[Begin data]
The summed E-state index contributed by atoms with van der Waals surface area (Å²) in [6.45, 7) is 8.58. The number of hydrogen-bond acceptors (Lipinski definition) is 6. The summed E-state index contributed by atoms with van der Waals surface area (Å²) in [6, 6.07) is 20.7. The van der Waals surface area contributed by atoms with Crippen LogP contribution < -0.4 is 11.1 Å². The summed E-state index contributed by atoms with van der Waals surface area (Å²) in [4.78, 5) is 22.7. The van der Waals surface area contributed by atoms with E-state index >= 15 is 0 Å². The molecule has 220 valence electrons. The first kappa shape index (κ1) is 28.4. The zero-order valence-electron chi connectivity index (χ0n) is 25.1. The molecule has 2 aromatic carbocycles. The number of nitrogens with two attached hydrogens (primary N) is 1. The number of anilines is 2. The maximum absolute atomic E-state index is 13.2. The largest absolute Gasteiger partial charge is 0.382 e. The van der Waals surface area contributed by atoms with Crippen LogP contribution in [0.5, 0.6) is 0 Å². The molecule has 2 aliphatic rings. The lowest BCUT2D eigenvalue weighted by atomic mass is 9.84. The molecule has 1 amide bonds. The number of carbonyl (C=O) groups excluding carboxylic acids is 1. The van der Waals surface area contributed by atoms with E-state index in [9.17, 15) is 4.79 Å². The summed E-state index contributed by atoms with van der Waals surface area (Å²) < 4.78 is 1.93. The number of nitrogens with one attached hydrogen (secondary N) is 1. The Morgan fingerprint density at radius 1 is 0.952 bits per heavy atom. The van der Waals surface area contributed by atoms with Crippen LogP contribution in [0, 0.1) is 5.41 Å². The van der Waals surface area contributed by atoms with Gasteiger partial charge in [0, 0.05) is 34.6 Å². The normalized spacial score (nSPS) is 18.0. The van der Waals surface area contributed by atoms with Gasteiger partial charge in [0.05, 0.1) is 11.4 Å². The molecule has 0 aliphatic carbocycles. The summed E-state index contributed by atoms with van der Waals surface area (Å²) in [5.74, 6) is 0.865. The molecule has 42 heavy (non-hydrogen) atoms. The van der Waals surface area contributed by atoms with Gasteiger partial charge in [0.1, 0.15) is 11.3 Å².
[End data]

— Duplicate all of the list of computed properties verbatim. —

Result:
The summed E-state index contributed by atoms with van der Waals surface area (Å²) in [6.45, 7) is 8.58. The number of hydrogen-bond acceptors (Lipinski definition) is 6. The summed E-state index contributed by atoms with van der Waals surface area (Å²) in [6, 6.07) is 20.7. The van der Waals surface area contributed by atoms with Crippen LogP contribution < -0.4 is 11.1 Å². The summed E-state index contributed by atoms with van der Waals surface area (Å²) in [4.78, 5) is 22.7. The van der Waals surface area contributed by atoms with E-state index >= 15 is 0 Å². The molecule has 220 valence electrons. The first kappa shape index (κ1) is 28.4. The zero-order valence-electron chi connectivity index (χ0n) is 25.1. The molecule has 2 aromatic carbocycles. The number of nitrogens with two attached hydrogens (primary N) is 1. The number of anilines is 2. The maximum absolute atomic E-state index is 13.2. The largest absolute Gasteiger partial charge is 0.382 e. The van der Waals surface area contributed by atoms with Crippen LogP contribution in [0.5, 0.6) is 0 Å². The molecule has 2 aliphatic rings. The lowest BCUT2D eigenvalue weighted by atomic mass is 9.84. The molecule has 1 amide bonds. The number of carbonyl (C=O) groups excluding carboxylic acids is 1. The van der Waals surface area contributed by atoms with E-state index in [9.17, 15) is 4.79 Å². The summed E-state index contributed by atoms with van der Waals surface area (Å²) < 4.78 is 1.93. The number of nitrogens with one attached hydrogen (secondary N) is 1. The Morgan fingerprint density at radius 1 is 0.952 bits per heavy atom. The van der Waals surface area contributed by atoms with Crippen LogP contribution in [0, 0.1) is 5.41 Å². The van der Waals surface area contributed by atoms with Gasteiger partial charge in [0, 0.05) is 34.6 Å². The normalized spacial score (nSPS) is 18.0. The van der Waals surface area contributed by atoms with Gasteiger partial charge in [0.05, 0.1) is 11.4 Å². The molecule has 0 aliphatic carbocycles. The summed E-state index contributed by atoms with van der Waals surface area (Å²) in [5.74, 6) is 0.865. The molecule has 42 heavy (non-hydrogen) atoms. The van der Waals surface area contributed by atoms with Gasteiger partial charge in [0.1, 0.15) is 11.3 Å².